On a number of occasions lately – mails, phone calls, launching reports, discussion fora – the problems with pitching kayaks have popped up. Those ponderings appear frequently and the answers are the same. Yes kayaks, as all other ships and boats, do pitch in a short head sea – more or less so depending on hull form, speed, volume and weight distribution – but all pitch in conditions not suited their configuration.
The pitching becomes worse with increased weight and/or volume in the stems, flat bottom, high speed, short steep sea and an inflexible paddler.
In contrast to most other crafts pitching kayaks can be tamed. A dose of body motion, diligently applied, makes all the difference between slowing, slamming and splashing, and silently smoothing over the waves with maintained speed and no apparent effort.
First let us see what happens when a novice tries to fight his or her way against waves...
The kayak accelerates downslope and dives deep into the next wave, where the floatation in the stem throws it high in the air. After a short jump the stem slams hard into the next wavefront. The kayaks slows down and the paddler have to fight not to lose all speed. And then it starts all over again.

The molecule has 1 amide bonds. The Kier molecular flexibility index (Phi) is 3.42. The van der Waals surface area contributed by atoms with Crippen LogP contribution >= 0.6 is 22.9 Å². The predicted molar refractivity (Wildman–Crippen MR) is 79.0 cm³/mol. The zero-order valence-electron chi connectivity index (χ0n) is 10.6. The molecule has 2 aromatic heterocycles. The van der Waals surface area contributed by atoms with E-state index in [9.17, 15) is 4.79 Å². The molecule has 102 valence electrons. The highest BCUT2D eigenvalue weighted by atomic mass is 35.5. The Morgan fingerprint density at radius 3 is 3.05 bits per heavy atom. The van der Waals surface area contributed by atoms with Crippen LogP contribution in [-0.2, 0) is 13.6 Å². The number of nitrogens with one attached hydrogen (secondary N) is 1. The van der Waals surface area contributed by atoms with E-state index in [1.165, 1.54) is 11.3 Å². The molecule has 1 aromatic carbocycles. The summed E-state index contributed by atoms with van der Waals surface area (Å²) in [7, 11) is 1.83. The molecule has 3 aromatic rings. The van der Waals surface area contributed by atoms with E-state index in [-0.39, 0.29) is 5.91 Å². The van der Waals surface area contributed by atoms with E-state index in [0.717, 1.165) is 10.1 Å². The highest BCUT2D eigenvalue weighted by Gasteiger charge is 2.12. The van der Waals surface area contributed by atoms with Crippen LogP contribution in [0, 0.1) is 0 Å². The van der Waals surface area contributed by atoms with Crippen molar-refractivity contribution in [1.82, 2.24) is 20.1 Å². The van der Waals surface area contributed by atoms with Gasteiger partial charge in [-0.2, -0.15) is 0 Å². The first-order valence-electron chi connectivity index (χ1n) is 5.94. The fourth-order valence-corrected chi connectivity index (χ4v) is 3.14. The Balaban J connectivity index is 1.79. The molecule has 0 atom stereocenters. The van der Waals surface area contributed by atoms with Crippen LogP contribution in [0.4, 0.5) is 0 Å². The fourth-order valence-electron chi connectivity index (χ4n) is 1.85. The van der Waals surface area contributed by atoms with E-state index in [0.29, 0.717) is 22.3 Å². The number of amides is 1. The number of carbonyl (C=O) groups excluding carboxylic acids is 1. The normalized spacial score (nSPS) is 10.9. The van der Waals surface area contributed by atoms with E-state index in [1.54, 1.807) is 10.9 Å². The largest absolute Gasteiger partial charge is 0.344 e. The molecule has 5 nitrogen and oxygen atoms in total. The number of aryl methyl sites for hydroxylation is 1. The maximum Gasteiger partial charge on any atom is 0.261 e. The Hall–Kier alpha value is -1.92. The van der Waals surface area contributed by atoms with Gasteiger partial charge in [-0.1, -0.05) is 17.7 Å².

With an experienced paddler there may be an altogether different scenario…
The paddler helps the stem over the wave by quickly bending forward on the wavefront. On the wave top s/he quickly leans back to press the stem down on the back of the wave. The result is that the kayak is guided over the wave without losing contact with the surface, without splashing, without losing speed – pure smooth efficiency.
Swedish downhill skiing champion Ingemar Stenmark was in some articles credited with having developed a more efficient way to deal with bumps in the downhill slope. Instead of a forced flight after the bump, losing speed and control he jumped ahead of the bump, keeping the skies in contact with the snow and pressing the skies against the downside of the bump and thereby increasing speed.
Something lika that is what we try to achieve…